If SCOTUS Affirms Parker
Assuming that SCOTUS actually hears <i>Parker</i>, and that they affirm the Circuit Court's ruling, what do you think will be the next piece of anti-gun law to be challenged in federal court?
A) '86 new full-auto ban
B) NFA $200 tax and local CLEO veto power
C) State/local laws (like Chicago's ban, or NYC's onerous regestration fees and requirements), by getting the Second incorporated under the Fourteenth, like the First, Fourth, Fifth, Sixth, etc.
I mention these three because, if SCOTUS affirms that the Second protects an individual right, these laws are the most obvious infringements, and the federal laws especially wouldn't at that point require undoing massive amounts of legal precedent.
A ban on new FA guns means most citizens can't get weapons that would meet the 'militia usefulness' test set out in <i>Miller</i>. The NFA tax means the .gov is taxing the exercise of a right, which is a no-no, and the CLEO veto power amounts to prior restraint.
Challenging state/local laws would require establishing a new precendent, and overturning <i>Cruikshank</i>, but since at the time of the <i.Cruikshank</i> decision, the courts had not held that the 14th did not impose any of the limits laid out in the BoR on the states, and they have since done so, it shouldn't be that hard (unless you're trying to argue in, say, the 9th or 2nd Circuits.)
What say ye?
The Long Delayed All-Army Report, Part I
No, I didn't die in the Georgia heat. I just haven't had much time for blogging since I got back.
First of all, one thing to note about the rifles used in the rifle portion of the matches (unlike Camp Perry, All Army does both rifle and pistol): these rifles where stock service grade M16A2s (mostly A2s, anyway-there were a small scattering of M16A4s and even a couple of M4s). The ones we used actually belonged to the Army Marksmanship Unit (AMU), so their maintenance standards were better than most, but they were bone stock-no free-float match grade barrels, no match triggers, no match sights. And no special equipment either-no shooting jackets, shooting gloves, or 1907 slings. The only thing match grade was the Black Hills 77 grain Sierra Match King ammo (which, BTW, is some amazingly dirty stuff-50 rounds and your rifle was filthy.) And all matches were fired wearing BDU/ACU, helmet, and load bearing equipment of some sort. IBA with plates will be mandatory in 2008. Oh, and the pistols were all stock M9s. I hate the M9/Beretta 92.
So, on with the story. Our SGM is an old buddy of the AMU CSM, so he got us a couple of days of instruction with the AMU guys before the matches started. First day was pistols. I figured out two things: one, my grip on the pistol was totally wrong. And second, I have a nasty tendency to push the pistol when I'm shooting quickly, causing the muzzle to dive. My scores weren't so great, but I already knew I'm not that great a pistol shot. Oh, and shooting pistols from the prone sucks.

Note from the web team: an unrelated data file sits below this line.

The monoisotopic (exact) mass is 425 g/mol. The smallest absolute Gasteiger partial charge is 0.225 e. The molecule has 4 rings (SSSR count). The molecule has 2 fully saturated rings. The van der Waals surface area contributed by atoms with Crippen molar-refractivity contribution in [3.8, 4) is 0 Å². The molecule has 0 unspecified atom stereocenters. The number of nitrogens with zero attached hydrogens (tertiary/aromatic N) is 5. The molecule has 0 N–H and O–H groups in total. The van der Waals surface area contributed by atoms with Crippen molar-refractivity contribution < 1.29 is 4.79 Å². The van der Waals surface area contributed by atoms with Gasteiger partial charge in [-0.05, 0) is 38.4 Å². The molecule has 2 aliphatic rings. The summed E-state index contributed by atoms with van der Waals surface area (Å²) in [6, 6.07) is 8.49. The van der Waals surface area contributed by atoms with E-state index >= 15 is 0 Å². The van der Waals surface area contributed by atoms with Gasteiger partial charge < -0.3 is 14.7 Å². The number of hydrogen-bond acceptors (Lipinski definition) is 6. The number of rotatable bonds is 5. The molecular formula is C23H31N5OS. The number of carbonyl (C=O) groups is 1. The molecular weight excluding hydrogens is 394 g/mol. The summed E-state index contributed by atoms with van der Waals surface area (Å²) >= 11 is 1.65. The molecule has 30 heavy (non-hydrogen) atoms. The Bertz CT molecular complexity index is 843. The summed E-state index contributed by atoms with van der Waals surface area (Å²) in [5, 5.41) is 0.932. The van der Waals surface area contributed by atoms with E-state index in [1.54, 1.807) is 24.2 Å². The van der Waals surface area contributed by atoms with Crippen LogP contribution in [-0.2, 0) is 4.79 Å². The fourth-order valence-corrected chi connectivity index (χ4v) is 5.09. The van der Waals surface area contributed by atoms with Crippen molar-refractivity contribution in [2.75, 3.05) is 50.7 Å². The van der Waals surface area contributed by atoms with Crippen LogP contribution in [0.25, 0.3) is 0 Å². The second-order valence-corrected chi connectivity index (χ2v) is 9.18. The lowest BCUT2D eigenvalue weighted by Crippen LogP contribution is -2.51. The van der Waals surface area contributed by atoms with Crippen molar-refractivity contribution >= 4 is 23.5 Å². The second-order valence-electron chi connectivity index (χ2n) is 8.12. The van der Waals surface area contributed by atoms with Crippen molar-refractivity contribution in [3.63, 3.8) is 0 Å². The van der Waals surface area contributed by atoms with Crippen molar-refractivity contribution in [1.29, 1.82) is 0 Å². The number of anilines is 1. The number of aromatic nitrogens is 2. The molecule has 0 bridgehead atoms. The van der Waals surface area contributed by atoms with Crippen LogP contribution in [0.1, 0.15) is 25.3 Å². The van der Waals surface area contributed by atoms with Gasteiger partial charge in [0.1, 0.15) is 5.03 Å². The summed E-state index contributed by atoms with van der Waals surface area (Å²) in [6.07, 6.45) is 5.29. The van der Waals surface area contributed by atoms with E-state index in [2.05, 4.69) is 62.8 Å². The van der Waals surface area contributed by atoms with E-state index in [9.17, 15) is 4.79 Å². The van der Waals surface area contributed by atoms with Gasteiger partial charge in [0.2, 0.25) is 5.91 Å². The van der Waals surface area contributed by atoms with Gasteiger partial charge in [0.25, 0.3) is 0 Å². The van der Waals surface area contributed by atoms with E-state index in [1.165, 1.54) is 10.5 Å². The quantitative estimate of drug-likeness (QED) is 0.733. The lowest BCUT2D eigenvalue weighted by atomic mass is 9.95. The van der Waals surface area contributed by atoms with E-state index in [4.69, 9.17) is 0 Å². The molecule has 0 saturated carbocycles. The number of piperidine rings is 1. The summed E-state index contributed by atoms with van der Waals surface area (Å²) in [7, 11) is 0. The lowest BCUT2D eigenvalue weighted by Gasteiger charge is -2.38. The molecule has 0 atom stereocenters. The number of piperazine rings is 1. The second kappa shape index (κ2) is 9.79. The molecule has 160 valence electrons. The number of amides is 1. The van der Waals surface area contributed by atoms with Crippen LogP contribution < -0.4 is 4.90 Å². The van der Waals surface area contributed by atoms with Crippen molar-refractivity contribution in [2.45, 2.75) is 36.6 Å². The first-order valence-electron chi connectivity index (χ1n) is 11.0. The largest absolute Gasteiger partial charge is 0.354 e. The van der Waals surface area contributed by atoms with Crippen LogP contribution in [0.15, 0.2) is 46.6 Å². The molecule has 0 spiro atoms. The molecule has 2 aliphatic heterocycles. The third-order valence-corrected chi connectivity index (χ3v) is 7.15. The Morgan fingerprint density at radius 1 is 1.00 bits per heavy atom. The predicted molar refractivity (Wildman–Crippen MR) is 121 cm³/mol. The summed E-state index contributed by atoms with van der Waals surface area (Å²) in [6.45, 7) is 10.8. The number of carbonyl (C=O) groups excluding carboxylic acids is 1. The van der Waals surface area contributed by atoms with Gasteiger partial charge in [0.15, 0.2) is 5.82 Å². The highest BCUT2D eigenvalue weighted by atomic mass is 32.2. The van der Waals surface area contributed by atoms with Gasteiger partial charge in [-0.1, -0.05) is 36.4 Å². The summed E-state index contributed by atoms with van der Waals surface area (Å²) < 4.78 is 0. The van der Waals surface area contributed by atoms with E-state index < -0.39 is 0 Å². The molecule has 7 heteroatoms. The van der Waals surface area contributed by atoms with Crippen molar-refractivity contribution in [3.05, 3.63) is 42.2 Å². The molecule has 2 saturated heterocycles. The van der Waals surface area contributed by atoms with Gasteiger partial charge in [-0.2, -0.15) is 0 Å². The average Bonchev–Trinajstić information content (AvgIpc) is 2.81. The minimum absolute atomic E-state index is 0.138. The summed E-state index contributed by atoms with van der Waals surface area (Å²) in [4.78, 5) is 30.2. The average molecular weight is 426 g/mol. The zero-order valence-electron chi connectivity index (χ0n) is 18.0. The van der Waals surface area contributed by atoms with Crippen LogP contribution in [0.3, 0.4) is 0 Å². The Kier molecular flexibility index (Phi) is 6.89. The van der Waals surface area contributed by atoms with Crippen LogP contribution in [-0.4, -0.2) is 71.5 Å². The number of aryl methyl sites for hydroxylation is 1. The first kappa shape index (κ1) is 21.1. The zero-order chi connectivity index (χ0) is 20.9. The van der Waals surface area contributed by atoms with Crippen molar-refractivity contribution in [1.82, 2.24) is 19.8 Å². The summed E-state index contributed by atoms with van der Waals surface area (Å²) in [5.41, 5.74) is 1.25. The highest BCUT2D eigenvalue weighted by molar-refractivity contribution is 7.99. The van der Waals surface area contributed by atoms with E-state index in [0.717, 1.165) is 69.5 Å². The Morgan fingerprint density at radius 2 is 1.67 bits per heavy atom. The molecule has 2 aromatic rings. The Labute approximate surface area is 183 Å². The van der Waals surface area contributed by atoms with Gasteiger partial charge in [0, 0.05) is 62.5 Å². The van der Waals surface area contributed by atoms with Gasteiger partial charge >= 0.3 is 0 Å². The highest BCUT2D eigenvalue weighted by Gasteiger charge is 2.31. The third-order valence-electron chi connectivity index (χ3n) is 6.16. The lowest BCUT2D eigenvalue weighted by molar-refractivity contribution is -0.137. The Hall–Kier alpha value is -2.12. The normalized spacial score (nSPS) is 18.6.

Next day was rifles. We got a quick class on how to use the old green combat sling from SFC Lance Dement-although we didn't know at the time who he was, just some NCO in his PT uniform. Then out to the KD range for practice. We started with 300 yard zero, which was something completely new to me. But, it can be done, much more easily if you've got someone to pull and mark targets. I don't think even the best spotting scopes can spot a 5.56mm hole in a black target at 300m.
The instructor also taught us a technique that worked pretty well, at least for me, with the Bullet Drop Compensator (that wheel on the rear sight that I didn't know what it did.) I think this technique is mainly useful for Army rifle matches, but from what I remember of the course of fire, would work for the National Match format as well. It's also quite simple. The 300m setting on the BDC is normally almost at the bottom-with not enough room to adjust all the way to 200m if you've got a true 300m zero. So, if you're shooting a match that only goes to 500 yards, simply zero (at 300) with the BDC at 400. As long as you know how many clicks for each yard line past 300, you're good to go, and you can drop as needed for 200. This won't work, however, if you plan on going past about 700 yards.
Then out to the 500 yard line. Wind was right in our faces, which, while great for getting a good zero, meant we would be in for a rude surprise a couple days later when we faced crosswinds. We fired about 20 rounds each, less than we'd have liked, but a rather nasty thunderstorm was moving in, so we hurried up to the 200 line to get in some positions (sitting and kneeling) practice before the storm blew us off the range. Only half our group got a chance at one position before the storm forced us off the range. (This same storm caused enough damage to bring President Bush to the area the next day.)
Next up: the rifle matches.